Only 2% of pandemic recovery spending by governments has gone towards clean energy to-date, and the IEA has warned of surging carbon emissions over the coming years
Governments are failing to direct the necessary levels of pandemic recovery spending toward clean energy – paving the way for global carbon emissions to reach record levels in 2023 and continue rising in subsequent years.
Only 2% of the $16tn mobilised in financial support during the health crisis so far has been earmarked for advancing the energy transition, according to the International Energy Agency (IEA), despite numerous pledges to “build back greener” and combine economic stimulus measures with sustainability goals.
The Paris-based watchdog has already warned of climbing emissions across the global electricity sector over the next two years, as rising demand outpaces renewable deployment leaving some regions turning to coal to fuel their economic turnaround.
All key areas of the IEA’s sustainable recovery recommendations, published last year, are “receiving inadequate attention from policymakers”, with current government spending plans amounting to just 35% of what the agency, along with the International Monetary Fund, says is needed to deliver a sustainable recovery.
“Since the Covid-19 crisis erupted, many governments may have talked about the importance of building back better for a cleaner future, but many of them are yet to put their money where their mouth is,” said IEA executive director Dr Fatih Birol.
“Not only is clean energy investment still far from what’s needed to put the world on a path to reaching net-zero emissions by mid-century, it’s not even enough to prevent global emissions from surging to a new record.”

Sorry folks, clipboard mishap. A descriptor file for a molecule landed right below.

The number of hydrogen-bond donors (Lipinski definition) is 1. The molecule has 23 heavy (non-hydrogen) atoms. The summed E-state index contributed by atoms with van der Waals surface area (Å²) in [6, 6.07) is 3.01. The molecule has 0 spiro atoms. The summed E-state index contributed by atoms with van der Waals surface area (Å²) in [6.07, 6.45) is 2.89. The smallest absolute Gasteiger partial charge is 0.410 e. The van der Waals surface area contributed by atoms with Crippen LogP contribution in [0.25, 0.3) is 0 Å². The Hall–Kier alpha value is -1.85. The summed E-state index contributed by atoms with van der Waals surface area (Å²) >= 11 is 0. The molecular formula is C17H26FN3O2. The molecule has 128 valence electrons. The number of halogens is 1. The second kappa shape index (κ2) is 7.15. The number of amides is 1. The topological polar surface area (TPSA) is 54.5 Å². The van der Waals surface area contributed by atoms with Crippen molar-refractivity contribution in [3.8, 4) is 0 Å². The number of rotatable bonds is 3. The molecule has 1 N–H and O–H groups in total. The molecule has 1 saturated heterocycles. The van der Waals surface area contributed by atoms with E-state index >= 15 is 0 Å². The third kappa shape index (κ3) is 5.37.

Governments in emerging and developing regions need international support to boost clean energy spending
There are “stark geographic disparities” in global clean energy investment, with advanced economies far outpacing emerging and developing regions in their respective spending plans.
Many emerging and developing economies face financing challenges to enacting their own energy transitions, and the IEA has recently called for stronger financial support from the international community to catalyse decarbonisation efforts in these regions.
“Many countries – especially those where the needs are greatest – are missing the benefits that well-planned clean energy investment brings, such as stronger economic growth, new jobs and the development of the energy industries of the future,” added Dr Birol.
“Governments need to increase spending and policy action rapidly to meet the commitments they made in Paris in 2015 – including the vital provision of financing by advanced economies to the developed world.
“But they must then go even further by leading clean energy investment and deployment to much greater heights beyond the recovery period in order to shift the world onto a pathway to net-zero emissions by 2050, which is narrow but still achievable – if we act now.”
The IEA’s Sustainable Recovery Tracker, which takes into consideration more than 800 national economic recovery policies across 50 countries, will be presented to members of the G20 ministerial meeting on environment, climate and energy this week in Italy.